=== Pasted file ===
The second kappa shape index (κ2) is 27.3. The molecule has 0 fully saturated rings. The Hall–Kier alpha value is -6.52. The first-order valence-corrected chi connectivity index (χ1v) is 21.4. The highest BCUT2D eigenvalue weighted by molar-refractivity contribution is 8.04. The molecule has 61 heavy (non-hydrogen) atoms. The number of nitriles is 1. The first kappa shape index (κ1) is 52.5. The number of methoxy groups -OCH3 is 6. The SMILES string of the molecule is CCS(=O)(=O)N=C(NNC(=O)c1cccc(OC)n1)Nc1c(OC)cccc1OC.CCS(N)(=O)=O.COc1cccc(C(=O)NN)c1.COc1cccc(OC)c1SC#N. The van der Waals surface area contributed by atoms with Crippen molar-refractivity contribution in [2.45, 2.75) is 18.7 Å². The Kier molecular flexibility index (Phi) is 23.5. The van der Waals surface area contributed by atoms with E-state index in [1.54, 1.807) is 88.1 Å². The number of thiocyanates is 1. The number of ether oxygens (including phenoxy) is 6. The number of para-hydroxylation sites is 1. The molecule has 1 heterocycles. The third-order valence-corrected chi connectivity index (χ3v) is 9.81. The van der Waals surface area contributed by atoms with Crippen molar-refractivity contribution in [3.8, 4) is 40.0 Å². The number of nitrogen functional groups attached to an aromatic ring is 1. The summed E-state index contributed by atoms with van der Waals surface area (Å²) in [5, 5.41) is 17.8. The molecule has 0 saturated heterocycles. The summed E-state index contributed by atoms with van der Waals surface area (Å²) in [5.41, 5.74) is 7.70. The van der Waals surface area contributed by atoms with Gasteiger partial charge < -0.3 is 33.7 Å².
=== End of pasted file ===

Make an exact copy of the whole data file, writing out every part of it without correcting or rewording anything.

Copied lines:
The second kappa shape index (κ2) is 27.3. The molecule has 0 fully saturated rings. The Hall–Kier alpha value is -6.52. The first-order valence-corrected chi connectivity index (χ1v) is 21.4. The highest BCUT2D eigenvalue weighted by molar-refractivity contribution is 8.04. The molecule has 61 heavy (non-hydrogen) atoms. The number of nitriles is 1. The first kappa shape index (κ1) is 52.5. The number of methoxy groups -OCH3 is 6. The SMILES string of the molecule is CCS(=O)(=O)N=C(NNC(=O)c1cccc(OC)n1)Nc1c(OC)cccc1OC.CCS(N)(=O)=O.COc1cccc(C(=O)NN)c1.COc1cccc(OC)c1SC#N. The van der Waals surface area contributed by atoms with Crippen molar-refractivity contribution in [2.45, 2.75) is 18.7 Å². The Kier molecular flexibility index (Phi) is 23.5. The van der Waals surface area contributed by atoms with E-state index in [1.54, 1.807) is 88.1 Å². The number of thiocyanates is 1. The number of ether oxygens (including phenoxy) is 6. The number of para-hydroxylation sites is 1. The molecule has 1 heterocycles. The third-order valence-corrected chi connectivity index (χ3v) is 9.81. The van der Waals surface area contributed by atoms with Crippen molar-refractivity contribution in [3.8, 4) is 40.0 Å². The number of nitrogen functional groups attached to an aromatic ring is 1. The summed E-state index contributed by atoms with van der Waals surface area (Å²) in [5, 5.41) is 17.8. The molecule has 0 saturated heterocycles. The summed E-state index contributed by atoms with van der Waals surface area (Å²) in [5.41, 5.74) is 7.70. The van der Waals surface area contributed by atoms with Gasteiger partial charge < -0.3 is 33.7 Å².